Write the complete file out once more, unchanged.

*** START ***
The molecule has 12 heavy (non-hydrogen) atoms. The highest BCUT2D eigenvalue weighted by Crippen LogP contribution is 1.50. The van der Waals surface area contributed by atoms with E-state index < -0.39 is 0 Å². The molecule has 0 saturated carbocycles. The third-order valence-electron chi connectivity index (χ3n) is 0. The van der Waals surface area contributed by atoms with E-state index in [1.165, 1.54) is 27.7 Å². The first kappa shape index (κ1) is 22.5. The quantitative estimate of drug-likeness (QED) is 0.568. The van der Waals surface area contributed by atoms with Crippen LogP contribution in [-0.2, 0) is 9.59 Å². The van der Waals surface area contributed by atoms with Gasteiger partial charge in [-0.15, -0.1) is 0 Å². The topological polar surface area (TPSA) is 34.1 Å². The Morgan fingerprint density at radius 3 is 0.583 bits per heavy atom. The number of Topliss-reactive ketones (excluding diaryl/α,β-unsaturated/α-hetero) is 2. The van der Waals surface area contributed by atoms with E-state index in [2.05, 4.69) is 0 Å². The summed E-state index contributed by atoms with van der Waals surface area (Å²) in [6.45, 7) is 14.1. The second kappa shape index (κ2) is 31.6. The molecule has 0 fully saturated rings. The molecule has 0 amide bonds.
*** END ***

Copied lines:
The molecule has 12 heavy (non-hydrogen) atoms. The highest BCUT2D eigenvalue weighted by Crippen LogP contribution is 1.50. The van der Waals surface area contributed by atoms with E-state index < -0.39 is 0 Å². The molecule has 0 saturated carbocycles. The third-order valence-electron chi connectivity index (χ3n) is 0. The van der Waals surface area contributed by atoms with E-state index in [1.165, 1.54) is 27.7 Å². The first kappa shape index (κ1) is 22.5. The quantitative estimate of drug-likeness (QED) is 0.568. The van der Waals surface area contributed by atoms with Crippen LogP contribution in [-0.2, 0) is 9.59 Å². The van der Waals surface area contributed by atoms with Gasteiger partial charge in [-0.15, -0.1) is 0 Å². The topological polar surface area (TPSA) is 34.1 Å². The Morgan fingerprint density at radius 3 is 0.583 bits per heavy atom. The number of Topliss-reactive ketones (excluding diaryl/α,β-unsaturated/α-hetero) is 2. The van der Waals surface area contributed by atoms with E-state index in [2.05, 4.69) is 0 Å². The summed E-state index contributed by atoms with van der Waals surface area (Å²) in [6.45, 7) is 14.1. The second kappa shape index (κ2) is 31.6. The molecule has 0 fully saturated rings. The molecule has 0 amide bonds.